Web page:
Sesame seeds add a nutty taste and a delicate, almost invisible, crunch to many Asian dishes. They are also the main ingredients in tahini (sesame seed paste) and the wonderful Middle Eastern sweet call halvah. They are available throughout the year.

Sesame seeds may be the oldest condiment known to man dating back to as early as 1600 BC. They are highly valued for their oil which is exceptionally resistant to rancidity. 'Open sesame,' the famous phrase from the Arabian Nights, reflects the distinguishing feature of the sesame seed pod, which bursts open when it reaches maturity. The scientific name for sesame seeds is Sesamun indicum.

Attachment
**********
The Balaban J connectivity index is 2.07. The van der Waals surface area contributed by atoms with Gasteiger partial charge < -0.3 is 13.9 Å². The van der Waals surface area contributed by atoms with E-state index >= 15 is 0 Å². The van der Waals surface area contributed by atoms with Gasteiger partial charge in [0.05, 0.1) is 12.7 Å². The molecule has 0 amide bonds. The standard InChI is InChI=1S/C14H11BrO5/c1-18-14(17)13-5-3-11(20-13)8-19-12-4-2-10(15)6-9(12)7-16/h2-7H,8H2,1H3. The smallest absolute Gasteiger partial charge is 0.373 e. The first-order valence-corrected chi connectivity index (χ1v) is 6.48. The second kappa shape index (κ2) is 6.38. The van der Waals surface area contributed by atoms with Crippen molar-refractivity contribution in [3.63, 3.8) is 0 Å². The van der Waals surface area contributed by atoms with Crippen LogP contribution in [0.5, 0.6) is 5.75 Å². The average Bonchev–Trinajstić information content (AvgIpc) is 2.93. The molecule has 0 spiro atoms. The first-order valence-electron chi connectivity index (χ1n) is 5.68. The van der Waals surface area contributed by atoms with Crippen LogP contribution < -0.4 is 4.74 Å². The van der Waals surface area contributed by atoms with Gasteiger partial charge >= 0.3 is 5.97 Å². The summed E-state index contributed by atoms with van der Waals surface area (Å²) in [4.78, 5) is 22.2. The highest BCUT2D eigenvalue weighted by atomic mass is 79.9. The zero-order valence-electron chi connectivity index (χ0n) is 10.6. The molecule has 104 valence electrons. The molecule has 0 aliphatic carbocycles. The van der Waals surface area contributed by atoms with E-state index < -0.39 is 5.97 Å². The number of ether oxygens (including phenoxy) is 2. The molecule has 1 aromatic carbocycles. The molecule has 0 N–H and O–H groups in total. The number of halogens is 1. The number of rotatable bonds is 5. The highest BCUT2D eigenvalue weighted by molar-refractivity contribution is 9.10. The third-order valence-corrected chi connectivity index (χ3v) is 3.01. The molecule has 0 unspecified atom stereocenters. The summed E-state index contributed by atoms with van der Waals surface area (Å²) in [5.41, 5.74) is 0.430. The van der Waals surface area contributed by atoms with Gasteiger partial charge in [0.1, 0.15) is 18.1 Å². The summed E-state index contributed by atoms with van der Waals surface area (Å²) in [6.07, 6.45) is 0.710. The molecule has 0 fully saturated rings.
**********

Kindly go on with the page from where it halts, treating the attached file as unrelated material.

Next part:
• Sesame seeds contain sesamin and sesamolin, substances that is believed to prevent high blood pressure and protect the liver against damage.
  • Sesame seed is a good source of Vitamin E, that is why it can help strengthen the heart and the nervous system.
  • Sesame oil can help remove wrinkles and other skin diseases when applied externally.
  • The oil is also used to remove the milk like crust form on the face and head of an infant.
  • A large amount of sesame seed can help in increasing weight because it is high in calories.
  • Half cup of sesame seeds contains 3 times more calcium than half cup of whole milk.
  • It is valuable in removing intestinal worm and removing pus formation in the body.